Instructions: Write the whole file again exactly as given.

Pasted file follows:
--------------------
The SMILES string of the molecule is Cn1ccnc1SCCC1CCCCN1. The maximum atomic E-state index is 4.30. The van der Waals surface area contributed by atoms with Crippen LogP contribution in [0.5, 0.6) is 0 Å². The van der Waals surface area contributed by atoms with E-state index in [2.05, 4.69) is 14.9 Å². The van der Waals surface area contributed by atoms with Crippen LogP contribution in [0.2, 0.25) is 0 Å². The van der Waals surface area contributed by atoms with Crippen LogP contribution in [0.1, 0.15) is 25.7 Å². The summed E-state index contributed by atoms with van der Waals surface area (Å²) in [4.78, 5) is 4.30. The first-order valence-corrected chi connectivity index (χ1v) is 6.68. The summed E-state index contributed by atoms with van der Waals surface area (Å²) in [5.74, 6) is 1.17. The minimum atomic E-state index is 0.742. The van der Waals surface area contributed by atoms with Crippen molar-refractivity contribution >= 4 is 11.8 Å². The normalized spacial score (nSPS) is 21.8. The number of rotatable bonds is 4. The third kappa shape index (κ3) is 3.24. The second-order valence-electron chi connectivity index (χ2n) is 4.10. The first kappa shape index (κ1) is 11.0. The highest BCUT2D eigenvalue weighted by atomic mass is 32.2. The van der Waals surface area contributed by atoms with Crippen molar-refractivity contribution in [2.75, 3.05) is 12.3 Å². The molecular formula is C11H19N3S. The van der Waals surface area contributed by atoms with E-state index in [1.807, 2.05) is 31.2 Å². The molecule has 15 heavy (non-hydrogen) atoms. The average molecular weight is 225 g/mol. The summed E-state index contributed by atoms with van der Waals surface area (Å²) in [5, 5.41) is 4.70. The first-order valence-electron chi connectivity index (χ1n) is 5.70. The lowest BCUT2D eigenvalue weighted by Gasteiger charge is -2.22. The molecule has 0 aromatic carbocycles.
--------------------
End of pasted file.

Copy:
The SMILES string of the molecule is Cn1ccnc1SCCC1CCCCN1. The maximum atomic E-state index is 4.30. The van der Waals surface area contributed by atoms with Crippen LogP contribution in [0.5, 0.6) is 0 Å². The van der Waals surface area contributed by atoms with E-state index in [2.05, 4.69) is 14.9 Å². The van der Waals surface area contributed by atoms with Crippen LogP contribution in [0.2, 0.25) is 0 Å². The van der Waals surface area contributed by atoms with Crippen LogP contribution in [0.1, 0.15) is 25.7 Å². The summed E-state index contributed by atoms with van der Waals surface area (Å²) in [4.78, 5) is 4.30. The first-order valence-corrected chi connectivity index (χ1v) is 6.68. The summed E-state index contributed by atoms with van der Waals surface area (Å²) in [5.74, 6) is 1.17. The minimum atomic E-state index is 0.742. The van der Waals surface area contributed by atoms with Crippen molar-refractivity contribution >= 4 is 11.8 Å². The normalized spacial score (nSPS) is 21.8. The number of rotatable bonds is 4. The third kappa shape index (κ3) is 3.24. The second-order valence-electron chi connectivity index (χ2n) is 4.10. The first kappa shape index (κ1) is 11.0. The highest BCUT2D eigenvalue weighted by atomic mass is 32.2. The van der Waals surface area contributed by atoms with Crippen molar-refractivity contribution in [2.75, 3.05) is 12.3 Å². The molecular formula is C11H19N3S. The van der Waals surface area contributed by atoms with E-state index in [1.807, 2.05) is 31.2 Å². The molecule has 15 heavy (non-hydrogen) atoms. The average molecular weight is 225 g/mol. The summed E-state index contributed by atoms with van der Waals surface area (Å²) in [5, 5.41) is 4.70. The first-order valence-electron chi connectivity index (χ1n) is 5.70. The lowest BCUT2D eigenvalue weighted by Gasteiger charge is -2.22. The molecule has 0 aromatic carbocycles.